People in Norway have reversed a proposal to cut two thirds of funding to NGOs that deliver Norwegian aid.
The Norwegian Government proposed to cut aid to fund domestic costs associated with hosting refugees. But support for aid triumphed, and the people of Norway powerfully checked the disturbing trend of aid cuts in the EU.
Meanwhile, in Australia, remember when the Government cut aid to fund offshore detention in 2012? Imagine if enough Australians had spoken out and the government reversed its decision!
Sadly, cruelty triumphed over compassion and the Government made itself the third largest recipient of its own aid program.
No one likes to be on the losing side. But let’s face it, we’ve been the losers a few times now. Both major parties have cut aid. Aid is at the lowest level since records began. Many of us feel tired. Even worse: we feel disempowered.
But things are shifting. It might be hard to see, but the aid movement in Norway is a picture of what the Australian aid movement could be – and is becoming.
It might just be me, but I don’t feel like as much of a loser as I did six months ago! It might just be me, but I’ve noticed that a ripple of hope has crept into Australians’ hearts. The belief that we can and must restore Australian aid is rising.
Maybe it’s because we’re starting to see ourselves in a new story. Journalists are replacing the term ‘foreign aid’ with ‘Australian aid’. Aid is a part of us, not just something that exists far away from our lives. We’re changing aid from being someone else’s problem to one of our nation’s proudest achievements.
Maybe it’s because aid organisations are getting better at working together – not only on short-term mobilisations, but on long-term strategy, too! This is rare. But it’s so vital to the deep impact of the Campaign for Australian Aid.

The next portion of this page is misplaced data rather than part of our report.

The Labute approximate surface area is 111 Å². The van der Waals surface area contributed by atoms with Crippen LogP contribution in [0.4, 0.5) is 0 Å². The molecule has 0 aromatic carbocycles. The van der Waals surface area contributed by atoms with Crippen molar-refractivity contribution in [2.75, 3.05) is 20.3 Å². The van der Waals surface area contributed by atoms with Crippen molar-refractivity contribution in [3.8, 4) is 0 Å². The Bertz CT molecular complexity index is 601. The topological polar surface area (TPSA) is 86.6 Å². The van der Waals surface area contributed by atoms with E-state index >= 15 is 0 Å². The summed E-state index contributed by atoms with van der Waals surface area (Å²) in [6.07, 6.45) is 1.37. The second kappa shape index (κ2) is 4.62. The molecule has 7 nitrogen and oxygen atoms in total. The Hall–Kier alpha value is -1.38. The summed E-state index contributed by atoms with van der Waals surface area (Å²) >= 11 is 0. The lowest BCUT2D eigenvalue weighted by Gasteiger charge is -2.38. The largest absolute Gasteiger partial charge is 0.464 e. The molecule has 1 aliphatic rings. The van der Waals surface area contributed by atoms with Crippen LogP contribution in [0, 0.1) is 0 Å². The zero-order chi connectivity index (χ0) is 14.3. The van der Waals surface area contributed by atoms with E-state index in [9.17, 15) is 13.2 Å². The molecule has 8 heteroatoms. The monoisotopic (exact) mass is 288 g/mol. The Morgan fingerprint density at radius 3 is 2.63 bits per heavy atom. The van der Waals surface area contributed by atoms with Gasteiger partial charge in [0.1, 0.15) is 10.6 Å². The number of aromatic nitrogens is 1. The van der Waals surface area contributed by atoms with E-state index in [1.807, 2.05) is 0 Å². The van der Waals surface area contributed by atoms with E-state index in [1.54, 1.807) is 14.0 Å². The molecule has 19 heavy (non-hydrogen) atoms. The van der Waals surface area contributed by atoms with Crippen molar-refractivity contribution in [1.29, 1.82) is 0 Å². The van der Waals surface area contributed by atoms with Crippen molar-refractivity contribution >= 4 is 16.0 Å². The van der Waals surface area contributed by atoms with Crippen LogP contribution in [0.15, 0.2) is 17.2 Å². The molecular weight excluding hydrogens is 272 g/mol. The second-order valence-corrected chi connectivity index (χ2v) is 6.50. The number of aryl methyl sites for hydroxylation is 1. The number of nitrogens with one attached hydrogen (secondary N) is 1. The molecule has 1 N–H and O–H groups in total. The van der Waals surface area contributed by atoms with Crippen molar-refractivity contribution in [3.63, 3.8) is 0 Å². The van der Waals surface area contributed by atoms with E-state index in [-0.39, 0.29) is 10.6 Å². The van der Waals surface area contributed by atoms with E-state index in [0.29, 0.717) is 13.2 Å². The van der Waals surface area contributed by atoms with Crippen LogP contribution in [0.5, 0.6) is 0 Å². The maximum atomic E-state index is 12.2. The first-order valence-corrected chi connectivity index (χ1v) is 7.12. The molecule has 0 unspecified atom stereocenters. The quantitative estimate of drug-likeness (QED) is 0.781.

Maybe it’s because instead of giving up, volunteers have committed to bringing communities together over an issue they care about. Volunteers have formed campaign teams in the ten most important electorates in Australia. They are organising events, engaging MPs and knocking on doors to start conversations about Australian Aid. They are speaking to media and building relationships with community groups. They are building our movement, brick by brick.
It’s frustrating when the Government cuts aid. But we should keep going because it’s worth it when another girl gets the chance to go to school because of Australian Aid. It’s worth it when another child makes it to their fifth birthday. It’s worth it when people get the chance to thrive.
So cheers to you, supporters of Australian Aid! Thank you for all that you’re doing. We might still be on the losing team (for now), but Australians have always done well starting as the underdogs. Don’t give up. We’re getting there, and with the progress we’ve made this year it’s plain to see we’re on to something.